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The Door IS Closing on Epstein Abuse Victims Seeking Compensation!

Personal Injury

As Charles Dickens’ famous quote states “It is the last straw that breaks the camel’s back”. 

Notorious Jeffrey Epstein –Some Compensation to Victims

As for one of our times’ most notorious sex-trafficker’s and the abuser of 100’s of young girls, the downfall of Jeffrey Epstein’s abuse pyramid came crashing down due to do a simple every day high school occurrence – two friends getting into a fight.  After the fight, the two 14-year old girls were taken to the Principal’s office to sort things out.  That is where the story was told to the Principal, and then to one of the girl’s step-mom, who then reported it to the Palm Beach Police Department.  We all know the avalanche of events after that.  A simple fight between friends… the last straw…

In a Washington Post article of August 21, 2019, the names associated with Epstein are well known to us all by now… Epstein, Ghislaine Maxwell, Sarah Kellen, Nadia Marcinkova, Former President Bill Clinton, Former President Donald Trump, Former Israeli Prime Minister Ehud Barak, Prince Andrew, Leslie Wexner, Jean-Luc Brunel, Stephen Hawking, Alan Dershowitz, Bill Richardson… and the list goes on and on…

But the important names involved in this tragedy are the names of the victims.  Young girls who were as young as 14 years old when they were abused 20 to 45 years ago.  Girls, who were daughters, who now have daughters.  Back then, they brought home with them the emotional damage caused by this abuse.  They carry with them today, and in an unknown way transfer, that same emotional damage in the raising of their own daughters.  Still fearful of the Epstein’s of our world.   For while they are brave and strong, sexual abuse, sexual assault, and sex trafficking can leave survivors with lifelong challenges.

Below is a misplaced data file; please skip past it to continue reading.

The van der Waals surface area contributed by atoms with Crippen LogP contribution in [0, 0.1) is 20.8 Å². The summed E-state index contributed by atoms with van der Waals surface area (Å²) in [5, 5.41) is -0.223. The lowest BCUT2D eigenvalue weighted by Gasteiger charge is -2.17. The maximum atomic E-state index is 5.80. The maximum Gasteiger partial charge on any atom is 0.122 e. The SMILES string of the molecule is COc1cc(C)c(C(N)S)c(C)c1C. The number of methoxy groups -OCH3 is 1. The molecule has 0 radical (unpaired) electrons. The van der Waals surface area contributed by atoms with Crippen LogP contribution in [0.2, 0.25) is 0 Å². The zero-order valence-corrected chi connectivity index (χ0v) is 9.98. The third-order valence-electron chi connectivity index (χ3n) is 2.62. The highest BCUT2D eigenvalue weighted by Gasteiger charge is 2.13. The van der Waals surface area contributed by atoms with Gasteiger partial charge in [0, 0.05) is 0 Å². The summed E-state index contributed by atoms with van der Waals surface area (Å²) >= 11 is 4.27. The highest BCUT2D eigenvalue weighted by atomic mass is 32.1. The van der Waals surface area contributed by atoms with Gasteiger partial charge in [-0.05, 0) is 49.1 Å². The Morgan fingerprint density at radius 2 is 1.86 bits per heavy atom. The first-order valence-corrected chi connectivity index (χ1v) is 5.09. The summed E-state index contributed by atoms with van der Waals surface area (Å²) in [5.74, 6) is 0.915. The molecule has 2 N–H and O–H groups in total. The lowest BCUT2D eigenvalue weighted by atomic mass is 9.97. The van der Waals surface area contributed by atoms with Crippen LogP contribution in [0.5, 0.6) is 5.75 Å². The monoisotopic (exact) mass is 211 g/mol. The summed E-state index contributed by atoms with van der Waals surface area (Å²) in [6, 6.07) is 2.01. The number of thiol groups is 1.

It is therefore important these victims understand the trauma done to them.  They can then work with mental health professionals to overcome this trauma.  To assist with this, I will list a few resources at the end of this blog that one can use to find the proper guidance.

Another avenue is registering for the compensation available to these victims offered via the Epstein Victims’ Compensation Program [EVCP].  The fund began taking claims in July 2020.  After Epstein’s death in 2019, his estate’s executors agreed to establish this fund, allowing his victims – including ones who had previously settled with him – to seek proper and just compensation for the damage done to them – damage that was evident back when it occurred – damage that continues to this day.  Even with the passing of this time, well beyond the Statute of Limitations in most states, the fund allows all Epstein’s victims to register and seek just compensation.

This fund program is headed by Jordana Feldman, a lawyer who worked on the September 11th Victim Compensation Fund.  Each claim takes an average of 60 days to review.  During this claim’s review process the victim is often interviewed by the Fund – done via Zoom due to Covid concerns.  Ms. Feldman has stated that “It gives the victims the opportunity to tell their story, and it gives me an opportunity to get to know them in a way that can’t be fully captured in a paper file.  I do see some of the rawness of the emotions.  There is a very deep, long-lasting impact that the abuse has had on their lives.”  It has been reported that as of the end of 2020, the fund has disbursed $49.8 million to an unspecified number of eligible Epstein victims.